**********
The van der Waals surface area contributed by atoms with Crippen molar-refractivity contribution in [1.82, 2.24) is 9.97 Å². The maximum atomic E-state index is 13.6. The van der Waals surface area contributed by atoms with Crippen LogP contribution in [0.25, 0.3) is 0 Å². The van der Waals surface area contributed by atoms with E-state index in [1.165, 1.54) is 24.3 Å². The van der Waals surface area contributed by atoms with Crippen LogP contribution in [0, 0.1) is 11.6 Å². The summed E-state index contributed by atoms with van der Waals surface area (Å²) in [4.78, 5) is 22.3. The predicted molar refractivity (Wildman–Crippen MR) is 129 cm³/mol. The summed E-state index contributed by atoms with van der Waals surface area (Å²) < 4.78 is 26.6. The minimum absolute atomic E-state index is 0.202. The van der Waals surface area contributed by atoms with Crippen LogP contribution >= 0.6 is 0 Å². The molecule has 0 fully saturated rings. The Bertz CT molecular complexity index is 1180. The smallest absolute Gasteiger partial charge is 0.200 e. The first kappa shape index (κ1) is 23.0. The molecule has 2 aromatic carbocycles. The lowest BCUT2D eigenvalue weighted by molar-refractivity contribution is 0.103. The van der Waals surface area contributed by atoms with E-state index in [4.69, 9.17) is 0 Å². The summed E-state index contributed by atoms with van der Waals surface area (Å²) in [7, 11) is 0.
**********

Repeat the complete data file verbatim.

The van der Waals surface area contributed by atoms with Crippen molar-refractivity contribution in [1.82, 2.24) is 9.97 Å². The maximum atomic E-state index is 13.6. The van der Waals surface area contributed by atoms with Crippen LogP contribution in [0.25, 0.3) is 0 Å². The van der Waals surface area contributed by atoms with E-state index in [1.165, 1.54) is 24.3 Å². The van der Waals surface area contributed by atoms with Crippen LogP contribution in [0, 0.1) is 11.6 Å². The summed E-state index contributed by atoms with van der Waals surface area (Å²) in [4.78, 5) is 22.3. The predicted molar refractivity (Wildman–Crippen MR) is 129 cm³/mol. The summed E-state index contributed by atoms with van der Waals surface area (Å²) < 4.78 is 26.6. The minimum absolute atomic E-state index is 0.202. The van der Waals surface area contributed by atoms with Crippen LogP contribution >= 0.6 is 0 Å². The molecule has 0 fully saturated rings. The Bertz CT molecular complexity index is 1180. The smallest absolute Gasteiger partial charge is 0.200 e. The first kappa shape index (κ1) is 23.0. The molecule has 2 aromatic carbocycles. The lowest BCUT2D eigenvalue weighted by molar-refractivity contribution is 0.103. The van der Waals surface area contributed by atoms with E-state index in [4.69, 9.17) is 0 Å². The summed E-state index contributed by atoms with van der Waals surface area (Å²) in [7, 11) is 0.